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Sterling Financial Corp. Thursday reported that first-quarter earnings dropped 44 percent from the same period last year. Net income for the three-month period ended September 30 was $1.3 million, compared with $2.4 million a year ago.
Microsoft Corp., buoyed by strong sales of its Windows 95 software, Tuesday reported a 58 percent profit jump for its first fiscal quarter. The performance exceeded analysts' expectations and will likely improve investors' view of the technology sector, where stock prices had declined since the August rollout of Windows 95 because of fears that it would not live up to its hype.
Despite several flubs, IBM escaped the third quarter with a healthy jump in operating profit. But it lost money overall, as expected, because of extra charges for purchasing Lotus Development Corp. Company executives said Tuesday that mistakes from the third quarter had been fixed, raising the hopes of analysts for an even more prosperous fourth quarter. That view, along with strong earnings reports from Intel Corp., Sun Microsystems Inc. and Compaq Computer Corp., spurred technology stocks upward. IBM's stock, which had traded down as much as $2.75 Tuesday morning, finished regular trading up $2.87-1/2 at $96.87-1/2 on the New York Stock Exchange.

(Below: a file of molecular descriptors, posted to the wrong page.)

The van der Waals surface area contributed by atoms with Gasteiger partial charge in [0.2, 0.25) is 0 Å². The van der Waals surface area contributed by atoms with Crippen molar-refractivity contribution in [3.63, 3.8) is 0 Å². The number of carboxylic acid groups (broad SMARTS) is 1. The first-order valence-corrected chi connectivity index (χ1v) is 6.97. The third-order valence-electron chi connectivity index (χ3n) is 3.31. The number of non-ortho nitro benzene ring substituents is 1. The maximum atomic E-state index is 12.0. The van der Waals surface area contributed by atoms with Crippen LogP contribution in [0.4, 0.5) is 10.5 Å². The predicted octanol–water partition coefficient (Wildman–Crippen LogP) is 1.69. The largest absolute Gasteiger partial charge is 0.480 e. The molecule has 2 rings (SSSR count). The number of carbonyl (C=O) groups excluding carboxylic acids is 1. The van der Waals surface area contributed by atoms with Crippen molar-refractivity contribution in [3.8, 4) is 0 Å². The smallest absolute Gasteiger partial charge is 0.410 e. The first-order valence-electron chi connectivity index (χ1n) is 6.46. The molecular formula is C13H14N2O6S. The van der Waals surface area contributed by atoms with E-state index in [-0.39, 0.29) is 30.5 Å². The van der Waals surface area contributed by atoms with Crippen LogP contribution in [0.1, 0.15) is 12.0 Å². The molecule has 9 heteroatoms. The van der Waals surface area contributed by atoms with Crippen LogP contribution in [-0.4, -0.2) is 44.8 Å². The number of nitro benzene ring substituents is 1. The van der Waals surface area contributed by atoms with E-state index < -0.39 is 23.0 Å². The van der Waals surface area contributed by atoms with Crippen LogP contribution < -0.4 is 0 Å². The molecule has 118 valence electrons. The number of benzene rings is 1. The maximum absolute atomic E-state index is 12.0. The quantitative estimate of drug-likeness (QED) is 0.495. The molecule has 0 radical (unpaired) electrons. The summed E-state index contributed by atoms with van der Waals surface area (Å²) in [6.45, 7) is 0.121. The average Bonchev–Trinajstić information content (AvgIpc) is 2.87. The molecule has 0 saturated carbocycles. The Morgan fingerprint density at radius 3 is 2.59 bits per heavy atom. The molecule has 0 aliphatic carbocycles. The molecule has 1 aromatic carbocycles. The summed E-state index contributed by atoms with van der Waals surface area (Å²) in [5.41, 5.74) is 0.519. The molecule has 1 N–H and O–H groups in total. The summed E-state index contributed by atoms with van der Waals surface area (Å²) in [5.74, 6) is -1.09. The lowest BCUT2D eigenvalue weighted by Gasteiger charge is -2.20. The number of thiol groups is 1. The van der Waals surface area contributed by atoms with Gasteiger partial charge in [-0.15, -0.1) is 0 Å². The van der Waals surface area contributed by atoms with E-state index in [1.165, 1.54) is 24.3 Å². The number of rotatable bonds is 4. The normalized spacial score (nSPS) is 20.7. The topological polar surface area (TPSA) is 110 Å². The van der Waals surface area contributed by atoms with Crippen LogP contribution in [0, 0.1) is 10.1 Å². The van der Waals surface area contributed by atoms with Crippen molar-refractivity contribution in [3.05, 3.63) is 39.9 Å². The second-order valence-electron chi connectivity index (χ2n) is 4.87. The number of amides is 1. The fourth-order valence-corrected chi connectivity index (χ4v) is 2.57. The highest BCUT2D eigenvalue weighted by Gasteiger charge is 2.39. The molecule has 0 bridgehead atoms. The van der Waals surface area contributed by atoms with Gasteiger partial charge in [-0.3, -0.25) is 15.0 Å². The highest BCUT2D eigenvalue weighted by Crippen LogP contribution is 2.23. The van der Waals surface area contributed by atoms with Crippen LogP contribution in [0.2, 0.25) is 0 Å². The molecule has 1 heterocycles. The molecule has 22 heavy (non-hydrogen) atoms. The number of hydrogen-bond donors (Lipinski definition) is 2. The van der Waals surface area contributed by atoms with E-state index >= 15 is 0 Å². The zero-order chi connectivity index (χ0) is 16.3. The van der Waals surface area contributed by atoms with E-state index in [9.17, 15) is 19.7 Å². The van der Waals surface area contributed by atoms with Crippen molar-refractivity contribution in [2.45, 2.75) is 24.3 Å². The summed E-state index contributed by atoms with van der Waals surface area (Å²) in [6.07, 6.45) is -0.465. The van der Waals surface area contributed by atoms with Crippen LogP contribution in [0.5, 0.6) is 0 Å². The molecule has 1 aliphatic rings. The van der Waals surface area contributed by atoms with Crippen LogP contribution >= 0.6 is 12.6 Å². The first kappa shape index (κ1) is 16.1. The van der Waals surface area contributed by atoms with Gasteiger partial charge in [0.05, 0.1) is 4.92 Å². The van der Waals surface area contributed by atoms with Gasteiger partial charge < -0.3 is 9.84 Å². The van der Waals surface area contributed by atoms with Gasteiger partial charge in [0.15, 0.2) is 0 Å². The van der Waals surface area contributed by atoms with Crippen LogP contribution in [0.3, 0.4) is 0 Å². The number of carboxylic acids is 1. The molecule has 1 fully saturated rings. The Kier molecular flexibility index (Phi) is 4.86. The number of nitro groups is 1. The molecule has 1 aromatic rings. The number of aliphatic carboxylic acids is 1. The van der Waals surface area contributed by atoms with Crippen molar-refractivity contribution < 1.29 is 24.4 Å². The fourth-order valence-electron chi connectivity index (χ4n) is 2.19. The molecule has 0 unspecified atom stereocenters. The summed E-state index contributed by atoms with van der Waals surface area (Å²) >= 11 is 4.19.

The Student Loan Marketing Association said Thursday its profit fell 15.5 percent in the third quarter, in part because of falling interest rates. The company, known as Sallie Mae, is a congressionally chartered, shareholder-owned corporation and the nation's largest source of funding and servicing support for education loans. Sallie Mae, which operates a loan-processing center in Spokane, reported its profit fell to $81.3 million in the third quarter from $96.3 million in the same period a year earlier.
Fred Meyer Inc. reported Thursday that its second-quarter net income plunged to $10.7 million, down more than 44 percent from last year's $19.2 million. The company blamed weaker sales of seasonal items due to poor weather and increased competition. Net sales rose 5.23 percent to $775.8 million from $737.3 million a year ago, but gross margins were down because of the higher markdowns on seasonal goods and startup costs associated with the company's new food warehouse near Seattle.
Local mining companies historically linked to silver are looking more to gold to keep their bottom lines shining. Companies like Coeur d'Alene Mines Corp. and Hecla Mining Co. have added gold mines and set records for gold production last quarter.
A third of Egghead Software's $3.2 million loss in the first quarter of its 1996 fiscal year is attributed to relocation of some operations from Issaquah and Kalispell, Mont., to Spokane. The software retailer said Thursday the costs of moving its direct response operation and customer service and credit operations to Spokane in May totaled $1.1 million.
Hecla Mining Co. Thursday reported a small gain for the second quarter. Hecla made $229,000, or 1 cent a share, compared with a loss of $1.3 million, or 3 cents a share, for the second quarter of 1994.
Coeur d'Alene Mines Corp. turned a profit for the second quarter after losing money for the same period last year. The gains reflected strong gold production and the sale of a non-mining-related company bought along with Callahan Mining Co. The gold and silver mining company reported a net income of $3.4 million, or 22 cents a share, compared with a loss of $1.3 million, or nine cents a share, for the second quarter of 1994.